Works by four contemporary Savannah artists are on display as part of the “Journey from Africa to Gullah” exhibition marking the bicentennial of the end of the transatlantic slave trade. The exhibit is at South Carolina State University’s I.P. Stanback Museum and Planetarium in Orangeburg, S.C., through Jan. 12.
Allen Fireall’s painting titled The Gullah Bride,” Richard Law’s “Diggen’ Dem Aysta,” Judy Mooney’s “Gullah Man” sculpture, and three paintings by Luther E. Vann are included in the exhibit. Their work joined that of some of Gullah culture’s most accomplished modern artists, including Diane Britton Dunham, Floyd Gordon, Jonathan Green, Hank Herring, Phillip Simmons, Jery B. Taylor, and numerous others.
In addition, Savannah author Sallie Ann Robinson, whose cookbook Cooking the Gullah Way has been winning acclaim, was also on hand to share a taste of her culinary expertise.
For painter Allen Fireall, who describes himself as an “artist historian,” the exhibit represents both a personal and a cultural triumph. The same painting by Fireall included in the exhibition was also chosen for use as a prop in the movie Nights in Rodanthe. The image is one of a white and blue-gowned bride sitting in a rowboat while Daufuskie Island floats serenely in the background.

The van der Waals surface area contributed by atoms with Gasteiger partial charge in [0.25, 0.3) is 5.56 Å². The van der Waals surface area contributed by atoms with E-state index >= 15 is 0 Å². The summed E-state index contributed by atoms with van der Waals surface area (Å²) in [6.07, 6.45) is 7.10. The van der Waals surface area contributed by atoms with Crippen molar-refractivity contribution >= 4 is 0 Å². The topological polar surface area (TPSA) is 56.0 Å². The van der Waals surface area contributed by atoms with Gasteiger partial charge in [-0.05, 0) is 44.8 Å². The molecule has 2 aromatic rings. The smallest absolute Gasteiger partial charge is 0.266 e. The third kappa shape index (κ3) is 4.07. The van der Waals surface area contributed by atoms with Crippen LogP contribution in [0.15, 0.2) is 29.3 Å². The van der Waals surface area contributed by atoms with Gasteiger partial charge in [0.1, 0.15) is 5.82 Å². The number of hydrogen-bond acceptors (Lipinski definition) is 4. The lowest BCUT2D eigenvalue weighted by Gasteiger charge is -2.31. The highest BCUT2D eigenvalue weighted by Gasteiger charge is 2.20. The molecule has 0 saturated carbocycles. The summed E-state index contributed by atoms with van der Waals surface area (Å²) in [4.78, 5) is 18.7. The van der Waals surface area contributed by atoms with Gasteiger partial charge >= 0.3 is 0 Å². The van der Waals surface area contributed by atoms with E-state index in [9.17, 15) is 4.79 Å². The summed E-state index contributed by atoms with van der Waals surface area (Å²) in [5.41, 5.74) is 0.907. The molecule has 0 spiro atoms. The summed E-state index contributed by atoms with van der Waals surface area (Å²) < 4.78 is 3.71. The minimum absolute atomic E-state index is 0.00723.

“I was raised by grandparents who were Gullah,” said Fireall, “and as a child I used to visit cousins in South Carolina who spoke the Gullah dialect. At that time I laughed at the way they spoke, but once I became an adult I realized the importance of preserving the language and the entire culture.”
The sound of jazz saxophones merged with African conga drums reverberated throughout the I.P. Stanback Museum and Planetarium as an estimated 1,000 guests filled the facility during the exhibition opening and reception. To mark the solemnity of the occasion, the podium in front of entrance to the exhibition room was covered with ceremonial cloth from Zaire.
“The cloth is really old and kind of fragile,” said Ellen Zisholtz, director of Stanback. “We were almost afraid to use it.”
Zisholtz, whose resume includes cultural work in Savannah and Beaufort, said her inspiration for the exhibit came in 1990 while watching a production of Conrack, the stage musical based on Pat Conroy’s novel, The Water is Wide.
“I had never been to South Carolina and this was my first exposure to the Gullah culture, although I did not have a name for it then,” she noted. “Several years later, I was invited to go on the first ferry to Daufuskie Island. As I explored Daufuskie, I suddenly realized that I was there––the Gullah island where Conroy taught.”
Because I.P. Stanback is both a museum and a planetarium, when visitors weren’t enjoying the art or steaming plates of Gullah delicacies, they could stare up at a star-covered ceiling while planetarium manager Elizabeth Mayo discussed “Decoding the Stars: Negro Spirituals and the Underground Railroad.”